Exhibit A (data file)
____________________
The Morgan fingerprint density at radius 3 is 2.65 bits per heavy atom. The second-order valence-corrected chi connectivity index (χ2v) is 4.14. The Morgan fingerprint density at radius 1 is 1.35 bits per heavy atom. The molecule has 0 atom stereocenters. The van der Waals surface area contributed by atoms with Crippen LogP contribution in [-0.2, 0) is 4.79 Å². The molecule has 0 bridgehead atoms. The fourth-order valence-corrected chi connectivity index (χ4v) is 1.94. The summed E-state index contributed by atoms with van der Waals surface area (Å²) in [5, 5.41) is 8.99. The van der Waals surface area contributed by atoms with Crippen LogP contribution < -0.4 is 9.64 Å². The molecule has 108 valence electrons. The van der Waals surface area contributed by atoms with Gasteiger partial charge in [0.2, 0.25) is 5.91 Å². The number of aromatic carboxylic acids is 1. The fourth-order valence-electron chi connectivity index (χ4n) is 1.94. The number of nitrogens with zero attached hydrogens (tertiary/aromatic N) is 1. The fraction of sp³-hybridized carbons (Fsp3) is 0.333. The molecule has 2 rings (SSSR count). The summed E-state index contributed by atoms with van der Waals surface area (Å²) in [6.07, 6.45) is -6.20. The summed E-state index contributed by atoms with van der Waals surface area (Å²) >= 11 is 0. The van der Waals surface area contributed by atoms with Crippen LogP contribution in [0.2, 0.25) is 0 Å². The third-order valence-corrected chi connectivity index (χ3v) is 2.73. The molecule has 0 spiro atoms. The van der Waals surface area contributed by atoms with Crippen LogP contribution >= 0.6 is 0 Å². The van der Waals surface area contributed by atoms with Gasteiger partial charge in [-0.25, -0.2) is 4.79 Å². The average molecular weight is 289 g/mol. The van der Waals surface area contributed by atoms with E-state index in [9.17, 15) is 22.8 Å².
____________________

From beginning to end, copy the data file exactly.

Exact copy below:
The Morgan fingerprint density at radius 3 is 2.65 bits per heavy atom. The second-order valence-corrected chi connectivity index (χ2v) is 4.14. The Morgan fingerprint density at radius 1 is 1.35 bits per heavy atom. The molecule has 0 atom stereocenters. The van der Waals surface area contributed by atoms with Crippen LogP contribution in [-0.2, 0) is 4.79 Å². The molecule has 0 bridgehead atoms. The fourth-order valence-corrected chi connectivity index (χ4v) is 1.94. The summed E-state index contributed by atoms with van der Waals surface area (Å²) in [5, 5.41) is 8.99. The van der Waals surface area contributed by atoms with Crippen LogP contribution < -0.4 is 9.64 Å². The molecule has 108 valence electrons. The van der Waals surface area contributed by atoms with Gasteiger partial charge in [0.2, 0.25) is 5.91 Å². The number of aromatic carboxylic acids is 1. The fourth-order valence-electron chi connectivity index (χ4n) is 1.94. The number of nitrogens with zero attached hydrogens (tertiary/aromatic N) is 1. The fraction of sp³-hybridized carbons (Fsp3) is 0.333. The molecule has 2 rings (SSSR count). The summed E-state index contributed by atoms with van der Waals surface area (Å²) in [6.07, 6.45) is -6.20. The summed E-state index contributed by atoms with van der Waals surface area (Å²) >= 11 is 0. The van der Waals surface area contributed by atoms with Crippen LogP contribution in [0.2, 0.25) is 0 Å². The third-order valence-corrected chi connectivity index (χ3v) is 2.73. The molecule has 0 spiro atoms. The van der Waals surface area contributed by atoms with Crippen LogP contribution >= 0.6 is 0 Å². The van der Waals surface area contributed by atoms with Gasteiger partial charge in [-0.25, -0.2) is 4.79 Å². The average molecular weight is 289 g/mol. The van der Waals surface area contributed by atoms with E-state index in [9.17, 15) is 22.8 Å².